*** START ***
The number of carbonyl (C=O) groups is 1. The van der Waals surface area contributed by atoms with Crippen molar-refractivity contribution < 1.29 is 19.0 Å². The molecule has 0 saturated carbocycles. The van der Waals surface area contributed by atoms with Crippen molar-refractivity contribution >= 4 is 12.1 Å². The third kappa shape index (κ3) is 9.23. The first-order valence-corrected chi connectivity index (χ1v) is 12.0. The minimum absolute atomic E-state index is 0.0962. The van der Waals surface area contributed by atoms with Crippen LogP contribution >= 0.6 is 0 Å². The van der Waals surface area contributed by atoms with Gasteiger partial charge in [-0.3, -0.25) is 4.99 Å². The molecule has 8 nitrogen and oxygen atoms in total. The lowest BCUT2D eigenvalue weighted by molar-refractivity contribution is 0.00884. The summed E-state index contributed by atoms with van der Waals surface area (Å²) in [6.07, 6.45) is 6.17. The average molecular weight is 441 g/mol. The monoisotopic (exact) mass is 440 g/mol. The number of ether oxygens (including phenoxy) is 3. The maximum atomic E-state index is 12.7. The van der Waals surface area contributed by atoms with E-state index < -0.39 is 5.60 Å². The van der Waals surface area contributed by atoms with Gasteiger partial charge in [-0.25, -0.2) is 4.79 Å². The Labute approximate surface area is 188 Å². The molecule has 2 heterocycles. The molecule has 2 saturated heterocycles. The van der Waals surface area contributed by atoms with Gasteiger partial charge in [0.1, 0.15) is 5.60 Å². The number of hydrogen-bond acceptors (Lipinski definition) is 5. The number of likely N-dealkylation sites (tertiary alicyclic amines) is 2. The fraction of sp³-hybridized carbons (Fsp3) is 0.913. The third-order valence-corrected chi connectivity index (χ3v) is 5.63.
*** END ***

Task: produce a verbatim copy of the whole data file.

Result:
The number of carbonyl (C=O) groups is 1. The van der Waals surface area contributed by atoms with Crippen molar-refractivity contribution < 1.29 is 19.0 Å². The molecule has 0 saturated carbocycles. The van der Waals surface area contributed by atoms with Crippen molar-refractivity contribution >= 4 is 12.1 Å². The third kappa shape index (κ3) is 9.23. The first-order valence-corrected chi connectivity index (χ1v) is 12.0. The minimum absolute atomic E-state index is 0.0962. The van der Waals surface area contributed by atoms with Crippen LogP contribution >= 0.6 is 0 Å². The van der Waals surface area contributed by atoms with Gasteiger partial charge in [-0.3, -0.25) is 4.99 Å². The molecule has 8 nitrogen and oxygen atoms in total. The lowest BCUT2D eigenvalue weighted by molar-refractivity contribution is 0.00884. The summed E-state index contributed by atoms with van der Waals surface area (Å²) in [6.07, 6.45) is 6.17. The average molecular weight is 441 g/mol. The monoisotopic (exact) mass is 440 g/mol. The number of ether oxygens (including phenoxy) is 3. The maximum atomic E-state index is 12.7. The van der Waals surface area contributed by atoms with E-state index < -0.39 is 5.60 Å². The van der Waals surface area contributed by atoms with Gasteiger partial charge in [-0.25, -0.2) is 4.79 Å². The Labute approximate surface area is 188 Å². The molecule has 2 heterocycles. The molecule has 2 saturated heterocycles. The van der Waals surface area contributed by atoms with Gasteiger partial charge in [0.1, 0.15) is 5.60 Å². The number of hydrogen-bond acceptors (Lipinski definition) is 5. The number of likely N-dealkylation sites (tertiary alicyclic amines) is 2. The fraction of sp³-hybridized carbons (Fsp3) is 0.913. The third-order valence-corrected chi connectivity index (χ3v) is 5.63.